In a tiny basement room directly underneath the stage at the Fox Theatre on Tuesday night, Mat Kearney sporadically bounced up and down, stretched his arms, and asked for a new shirt.
“Pre-show warm-ups,” Kearney said, though he was still more than an hour away from going on.
Nearby, Griffin House, the opening act, was sitting on a slightly tattered couch, tuning his guitar.
“When am I on?” he asked.
In five, a voice replied.
Five minutes later, House was on indeed, acoustic guitar in hand, met by a hesitant Boulder crowd unfamiliar with his music.
“Despite my haircut, we’re not really the Red Hot Chili Peppers,” House said, referring to his Mohawk.
The joke worked and as a result the crowd laughed and loosened up.
House, an Ohio native, played a 10-song, folk-rock set that included the song “I Remember.”
“This is a song about the war,” House said, prefacing the song. “It’s not a protest song, it’s just a story.”
The crowd received the song well and responded favorably to loaded lines like, “We start to wonder if politics make sense when religion is our best excuse for national defense.”
“If we don’t change our hearts, we repeat the past again,” House sang as he and guitarist Daniel Pettys- the only other person onstage-generated sound worthy of a full band.
House also won the crowd’s favor with the song “The Way I Was Made,” which tells the story of his grandparents and parents and events that took place within House’s genealogy.
“This is a song about my grandparents having sex,” House said, again eliciting laughter from the crowd.
Jokes aside, the song made no explicit mention of such a thing, and House left the stage to uproarious applause.
“Their sound was awesome,” said Cameron Mosser, who came from Denver to see the show. “The songs were hilarious. I don’t think anyone expected him to sing a song about his grandparents having sex.”
House set the stage nicely for Kearney, an Oregon native who found his way into the music industry after picking up a guitar in college.
Kearney’s music maintains an acoustic base peppered with hip-hop, pop and spoken verse, all of which enhance his core messages of hope and perseverance in the face of conflict.
A laid-back Kearney walked onto the stage alone and began playing “Where We Gonna Go From Here,” a calm, slightly melodic song from his recent album, “Nothing Left to Lose,” which was released last March.
As the song progressed, Kearney’s band mates joined him one-by-one, introducing new layers of instrumentation to the song: first, the accordion, then the xylophone and finally the bass guitar.
After his first song, Kearney jumped immediately into a hard-hitting song titled “Bullet,” which is about personal sacrifice within a relationship.
“I would take a bullet for you, I would cross any line or swim across the sea,” Kearney sang as members of the crowd threw their hands in the air and kept the rhythm with their heads and bodies.
“How we doing tonight here in Colorado?” Kearney asked during a musical bridge.
The crowed cheered fervently.
After switching to an electric guitar for the song “Can’t Break Her Fall,” Kearney sat down at his keyboard and spent some time visiting with the crowd.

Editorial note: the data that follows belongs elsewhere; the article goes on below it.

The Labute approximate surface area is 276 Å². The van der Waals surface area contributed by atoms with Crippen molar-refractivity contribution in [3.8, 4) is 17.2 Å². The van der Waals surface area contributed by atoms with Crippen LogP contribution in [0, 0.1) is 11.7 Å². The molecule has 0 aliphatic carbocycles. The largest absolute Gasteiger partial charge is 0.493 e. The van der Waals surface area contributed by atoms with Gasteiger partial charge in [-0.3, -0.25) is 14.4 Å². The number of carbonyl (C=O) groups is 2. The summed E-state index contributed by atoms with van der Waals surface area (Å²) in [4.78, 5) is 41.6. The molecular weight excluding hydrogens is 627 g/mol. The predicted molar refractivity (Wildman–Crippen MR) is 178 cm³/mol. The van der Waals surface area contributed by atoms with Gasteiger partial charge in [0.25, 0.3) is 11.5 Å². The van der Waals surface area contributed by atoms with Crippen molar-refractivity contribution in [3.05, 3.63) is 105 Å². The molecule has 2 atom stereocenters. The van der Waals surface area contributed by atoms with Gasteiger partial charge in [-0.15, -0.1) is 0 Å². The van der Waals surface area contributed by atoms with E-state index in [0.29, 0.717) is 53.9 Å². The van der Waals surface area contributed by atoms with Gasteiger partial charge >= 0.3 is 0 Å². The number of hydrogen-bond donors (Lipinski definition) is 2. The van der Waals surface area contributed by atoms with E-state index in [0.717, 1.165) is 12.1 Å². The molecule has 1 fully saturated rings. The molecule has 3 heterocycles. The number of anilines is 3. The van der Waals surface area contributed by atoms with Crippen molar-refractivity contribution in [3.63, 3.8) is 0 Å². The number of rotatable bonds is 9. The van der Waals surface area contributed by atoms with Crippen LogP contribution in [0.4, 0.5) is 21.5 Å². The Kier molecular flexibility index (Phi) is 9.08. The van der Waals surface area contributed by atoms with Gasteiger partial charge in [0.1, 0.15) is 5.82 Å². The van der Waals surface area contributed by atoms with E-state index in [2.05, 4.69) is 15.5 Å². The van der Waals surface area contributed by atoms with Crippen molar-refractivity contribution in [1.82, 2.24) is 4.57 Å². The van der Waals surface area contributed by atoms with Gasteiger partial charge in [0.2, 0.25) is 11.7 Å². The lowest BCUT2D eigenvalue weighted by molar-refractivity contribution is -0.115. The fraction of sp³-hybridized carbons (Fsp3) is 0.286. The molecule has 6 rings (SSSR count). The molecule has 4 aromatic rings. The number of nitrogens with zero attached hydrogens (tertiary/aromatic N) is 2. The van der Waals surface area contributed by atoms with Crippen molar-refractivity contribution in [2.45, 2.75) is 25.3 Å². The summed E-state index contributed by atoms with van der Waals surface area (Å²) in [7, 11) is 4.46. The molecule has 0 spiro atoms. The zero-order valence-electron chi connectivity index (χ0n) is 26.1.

“This is one of my favorite places to play,” he said.
The crowd responded with even more passionate cheering, as if to both validate and thank Kearney for his words.
Kearney went on to play “In the Middle,” which details letting go of the past and persevering through life’s trials. Kearney invited the crowd to join in singing the chorus, and with one voice they proclaimed:
“I’m gonna be alright, I’m gonna be alright, with you by my side.”
Kearney shared more of his heart through the songs “Girl America,” “Wait,” and “What’s a Boy to Do.” In his song “Undeniable,” Kearney free-styled a series of Boulder-inspired verses that included the Fox Theatre and the Flatirons to the immense pleasure of the crowd.
Toward the end of his set, Kearney spoke with the crowd about the TV show “Grey’s Anatomy.”
“This is the first month I’ve ever heard my music on television, which is strange,” Kearney said, referencing the broadcast of his songs “All I Need” and “Crashing Down” on “Grey’s Anatomy.” “Doctors making out, yeah. That’s what I dreamed of when I was a little child.”
Kearney ended his set with his title-tracked radio single “Nothing Left to Lose,” to which the crowd sang along with almost completely.
As he and his band left the stage, the crowd urged him back with an explosive ovation, and a solitary Kearney appeared back onstage and satiated the crowd with his song “Won’t Back Down,” through which he left the crowd to ponder these lyrics:
“I won’t back down, I won’t turn around and around, and I won’t back down, doesn’t matter what comes crashing down, I’m still gonna stand my solid ground.”
After signing a girl’s poster and shaking a few hands, Kearney exited the stage for the night and left the crowd to reflect on the show.
“It was definitely amazing,” said Jason Walkow, a freshman pre-med major. “I wish he’d come here more often.”
Walkow’s friend, senior e-bio major Chris Gray, shared his sentiment.
“He’s so lively,” Gray said. “I hope he doesn’t get too big to come back here.”